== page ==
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Main Forums => Dear Socrateaser => Topic started by: gumdropgirl on Jan 08, 2007, 04:43:28 PM

Title: Attorneys and Misc. Questions
Post by: gumdropgirl on Jan 08, 2007, 04:43:28 PM
My attorney is refusing to press the issue of the CP's noncompliance with a request for production. I plan on obtaining the documents that were requested by other means, however I find my attorney's reasons for not wanting to push for them (not wanting to ruffle the feathers of OC because of having that attorney as GAL for some of her other cases) ridiculous, and I want an attorney that has my best interests at heart.

1) What is the procedure for releasing your attorney and retaining another one? (in New Mexico)

2) When I mail CP my child support payments, does it matter legally if my significant other signs the checks and the enclosure notice?

3) It is standard for an attorney to not want to act on one case because of other pending cases they have? Is this ethical?

Thank you so much!
Title: RE: Attorneys and Misc. Questions
Post by: socrateaser on Jan 08, 2007, 06:47:28 PM
>1) What is the procedure for releasing your attorney and
>retaining another one? (in New Mexico)

The easiest way is to say, "You're fired." But, I wouldn't recommend it for you. I would write a letter to the attorney stating that you understand his/her stated rationale for not wanting to compel production due to opposing counsel acting as a neutral investigator in other cases which your attorney is involved. However, you believe that this is a direct conflict of interest, and therefore, that the attorney must (this is NOT OPTIONAL), either file the motion to compel, or withdraw from your case immediately. And, that if he/she chooses the latter option, that you will have no choice but to complain to the state regulatory agency about his/her violation of the rules of professional conduct.

Then, if your attorney doesn't file the motion, then you complain and meanwhile find another lawyer.

Believe me, if your attorney receives a letter from you stating that you are acknowledging his/her telling you about a conflict of interest, the attorney will be dancing on the head of a pin, because he/she will know that there's big trouble ahead, which could include suspension/disbarrment and/or malpractice.

What you're describing is a very serious ethical and competency violation.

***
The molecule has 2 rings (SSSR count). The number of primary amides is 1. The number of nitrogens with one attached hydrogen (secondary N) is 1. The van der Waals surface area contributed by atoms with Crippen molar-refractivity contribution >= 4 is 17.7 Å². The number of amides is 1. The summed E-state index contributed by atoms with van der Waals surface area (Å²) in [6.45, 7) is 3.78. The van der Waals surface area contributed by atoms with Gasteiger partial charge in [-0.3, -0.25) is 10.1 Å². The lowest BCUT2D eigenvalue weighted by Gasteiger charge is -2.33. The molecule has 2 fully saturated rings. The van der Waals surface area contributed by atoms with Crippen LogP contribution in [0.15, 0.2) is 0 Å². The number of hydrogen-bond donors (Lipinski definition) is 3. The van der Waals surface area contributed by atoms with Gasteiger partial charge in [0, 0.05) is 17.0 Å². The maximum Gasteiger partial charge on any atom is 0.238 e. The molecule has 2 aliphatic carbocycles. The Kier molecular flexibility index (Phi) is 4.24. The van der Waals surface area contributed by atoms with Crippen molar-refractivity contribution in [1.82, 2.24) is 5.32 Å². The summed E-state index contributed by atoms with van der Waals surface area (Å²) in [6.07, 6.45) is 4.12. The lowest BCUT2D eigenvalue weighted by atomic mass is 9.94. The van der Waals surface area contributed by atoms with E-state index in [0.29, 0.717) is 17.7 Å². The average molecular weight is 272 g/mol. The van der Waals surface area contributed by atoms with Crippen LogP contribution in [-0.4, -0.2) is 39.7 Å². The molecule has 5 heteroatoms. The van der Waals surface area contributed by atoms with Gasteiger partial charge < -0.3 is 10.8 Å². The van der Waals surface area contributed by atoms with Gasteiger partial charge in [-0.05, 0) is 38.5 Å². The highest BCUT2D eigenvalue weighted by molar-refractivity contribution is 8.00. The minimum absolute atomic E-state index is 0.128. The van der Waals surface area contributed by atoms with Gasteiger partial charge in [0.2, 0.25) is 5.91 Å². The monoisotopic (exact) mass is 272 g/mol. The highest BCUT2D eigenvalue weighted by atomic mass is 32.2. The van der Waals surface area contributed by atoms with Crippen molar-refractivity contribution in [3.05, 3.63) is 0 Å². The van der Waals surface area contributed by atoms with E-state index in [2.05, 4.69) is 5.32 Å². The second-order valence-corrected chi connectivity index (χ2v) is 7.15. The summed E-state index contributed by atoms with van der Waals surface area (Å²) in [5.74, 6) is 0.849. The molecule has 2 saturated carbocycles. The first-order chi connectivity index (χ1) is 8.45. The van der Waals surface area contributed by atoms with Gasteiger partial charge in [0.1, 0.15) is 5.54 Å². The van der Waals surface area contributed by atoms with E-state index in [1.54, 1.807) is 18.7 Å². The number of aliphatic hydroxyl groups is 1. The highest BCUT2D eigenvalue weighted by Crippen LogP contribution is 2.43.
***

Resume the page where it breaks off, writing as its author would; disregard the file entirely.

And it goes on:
>2) When I mail CP my child support payments, does it matter
>legally if my significant other signs the checks and the
>enclosure notice?

Yes. Don't do it. I don't even want to start with the explanations as to why this is a bad idea. You owe the support, so you pay the support.

>3) It is standard for an attorney to not want to act on one
>case because of other pending cases they have? Is this

See #1 above.
Title: A few more questions
Post by: gumdropgirl on Jan 09, 2007, 10:50:21 AM
A friend proposed the idea to me of offering the CP a one-time lump sum payment in lieu of monthly child support payments. Not that I have the 55k that I will pay for the remainder of the time that the child is a minor just laying around, but if CP would take a one-time settlement of about 60% of that I could finance the amount for half the time it would take for my child to reach majority and still have a significant savings. Currently our order does not go by the state requirements, it's a mutually agreed upon amount.

1) Is that legally possible?

2) Could it be done via a stipulated order if so?

3) Could the cost of health insurance be included in the lump sum payment if so?

Thank you so much for your time.
Title: RE: A few more questions
Post by: socrateaser on Jan 09, 2007, 11:27:28 AM
>1) Is that legally possible?


Any agreement between parents to permanently bargain away their child's right to child support is void as against public policy. This means that if you and the other parent agree to a lump sum payment, and then tomorrow you hit a $100 million Powerball(r) lottery, the other parent can return to court and ask for an increase in support to reflect your new enhanced earning capacity, and the court will not enforce your prior agreed support amount.

The present monthly payment value of the $55K would be offset against your new calculated support obligation and you would be ordered to pay the difference. Meanwhile, if you were to go back to court and request a downward mod, due, for example, to your becoming permanently disabled and unemployable, the court would refuse to give you a refund of any of the $55K, because while you have no right to bargain away the child's right to support, you do have the right to bargain away your own money, which is what you will have done.

As another example, consider what would happen were you to pay out the $55K today, and tomorrow your child dies in a car crash. $55K for one day's child support is a pretty sweet deal, no?

In sum, prepaying child support is a bad plan no matter how you work it.* You would be better off to borrow the money and invest it, and then use the income and principal from the investment to pay the support. That way you retain control over the money until it's due and payable.

*Well, there "is" one way that you could concievably substantially eliminate your child support obligation via a personal loan followed by Chapter 7 bankruptcy. However, if you intended this result in advance and were discovered, that would be both bankruptcy and federal bank fraud, and you would be headed straight to jail, do not pass go do not collect $200. So, I can't recommend this route.